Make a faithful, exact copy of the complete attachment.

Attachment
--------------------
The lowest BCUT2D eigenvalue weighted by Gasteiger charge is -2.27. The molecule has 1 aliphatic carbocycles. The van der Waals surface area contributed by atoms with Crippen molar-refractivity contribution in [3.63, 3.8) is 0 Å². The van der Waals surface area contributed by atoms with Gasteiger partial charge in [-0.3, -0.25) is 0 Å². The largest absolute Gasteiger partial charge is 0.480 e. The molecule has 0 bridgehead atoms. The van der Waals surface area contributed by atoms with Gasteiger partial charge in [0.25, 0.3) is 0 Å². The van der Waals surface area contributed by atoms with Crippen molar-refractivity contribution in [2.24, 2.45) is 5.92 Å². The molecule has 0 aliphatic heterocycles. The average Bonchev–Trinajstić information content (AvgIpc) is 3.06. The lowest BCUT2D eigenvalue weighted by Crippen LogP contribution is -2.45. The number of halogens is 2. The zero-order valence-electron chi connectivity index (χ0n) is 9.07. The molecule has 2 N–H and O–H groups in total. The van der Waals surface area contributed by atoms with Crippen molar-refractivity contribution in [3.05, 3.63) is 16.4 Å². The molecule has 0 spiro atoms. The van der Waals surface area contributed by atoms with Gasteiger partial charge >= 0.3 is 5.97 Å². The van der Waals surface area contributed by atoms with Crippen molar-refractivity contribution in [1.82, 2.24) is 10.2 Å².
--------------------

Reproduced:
The lowest BCUT2D eigenvalue weighted by Gasteiger charge is -2.27. The molecule has 1 aliphatic carbocycles. The van der Waals surface area contributed by atoms with Crippen molar-refractivity contribution in [3.63, 3.8) is 0 Å². The van der Waals surface area contributed by atoms with Gasteiger partial charge in [-0.3, -0.25) is 0 Å². The largest absolute Gasteiger partial charge is 0.480 e. The molecule has 0 bridgehead atoms. The van der Waals surface area contributed by atoms with Gasteiger partial charge in [0.25, 0.3) is 0 Å². The van der Waals surface area contributed by atoms with Crippen molar-refractivity contribution in [2.24, 2.45) is 5.92 Å². The molecule has 0 aliphatic heterocycles. The average Bonchev–Trinajstić information content (AvgIpc) is 3.06. The lowest BCUT2D eigenvalue weighted by Crippen LogP contribution is -2.45. The number of halogens is 2. The zero-order valence-electron chi connectivity index (χ0n) is 9.07. The molecule has 2 N–H and O–H groups in total. The van der Waals surface area contributed by atoms with Crippen molar-refractivity contribution in [3.05, 3.63) is 16.4 Å². The molecule has 0 spiro atoms. The van der Waals surface area contributed by atoms with Gasteiger partial charge >= 0.3 is 5.97 Å². The van der Waals surface area contributed by atoms with Crippen molar-refractivity contribution in [1.82, 2.24) is 10.2 Å².